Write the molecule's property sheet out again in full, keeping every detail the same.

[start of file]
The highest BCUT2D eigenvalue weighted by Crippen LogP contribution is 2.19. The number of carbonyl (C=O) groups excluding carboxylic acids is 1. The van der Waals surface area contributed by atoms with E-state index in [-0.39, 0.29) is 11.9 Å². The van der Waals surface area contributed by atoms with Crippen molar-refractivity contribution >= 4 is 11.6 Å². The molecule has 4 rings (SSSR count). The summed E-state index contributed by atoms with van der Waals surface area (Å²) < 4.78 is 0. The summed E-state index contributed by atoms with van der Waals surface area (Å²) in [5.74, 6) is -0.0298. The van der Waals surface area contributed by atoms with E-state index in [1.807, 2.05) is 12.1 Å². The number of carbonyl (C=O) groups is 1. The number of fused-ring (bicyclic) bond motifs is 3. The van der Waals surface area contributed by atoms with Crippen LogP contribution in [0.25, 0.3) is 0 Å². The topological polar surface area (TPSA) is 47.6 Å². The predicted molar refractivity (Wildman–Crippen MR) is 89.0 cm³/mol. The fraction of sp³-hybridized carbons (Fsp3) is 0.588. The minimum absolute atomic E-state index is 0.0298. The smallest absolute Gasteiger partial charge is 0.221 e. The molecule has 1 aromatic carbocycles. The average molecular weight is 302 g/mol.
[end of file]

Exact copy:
The highest BCUT2D eigenvalue weighted by Crippen LogP contribution is 2.19. The number of carbonyl (C=O) groups excluding carboxylic acids is 1. The van der Waals surface area contributed by atoms with E-state index in [-0.39, 0.29) is 11.9 Å². The van der Waals surface area contributed by atoms with Crippen molar-refractivity contribution >= 4 is 11.6 Å². The molecule has 4 rings (SSSR count). The summed E-state index contributed by atoms with van der Waals surface area (Å²) < 4.78 is 0. The summed E-state index contributed by atoms with van der Waals surface area (Å²) in [5.74, 6) is -0.0298. The van der Waals surface area contributed by atoms with E-state index in [1.807, 2.05) is 12.1 Å². The number of carbonyl (C=O) groups is 1. The number of fused-ring (bicyclic) bond motifs is 3. The van der Waals surface area contributed by atoms with Crippen LogP contribution in [0.25, 0.3) is 0 Å². The topological polar surface area (TPSA) is 47.6 Å². The predicted molar refractivity (Wildman–Crippen MR) is 89.0 cm³/mol. The fraction of sp³-hybridized carbons (Fsp3) is 0.588. The minimum absolute atomic E-state index is 0.0298. The smallest absolute Gasteiger partial charge is 0.221 e. The molecule has 1 aromatic carbocycles. The average molecular weight is 302 g/mol.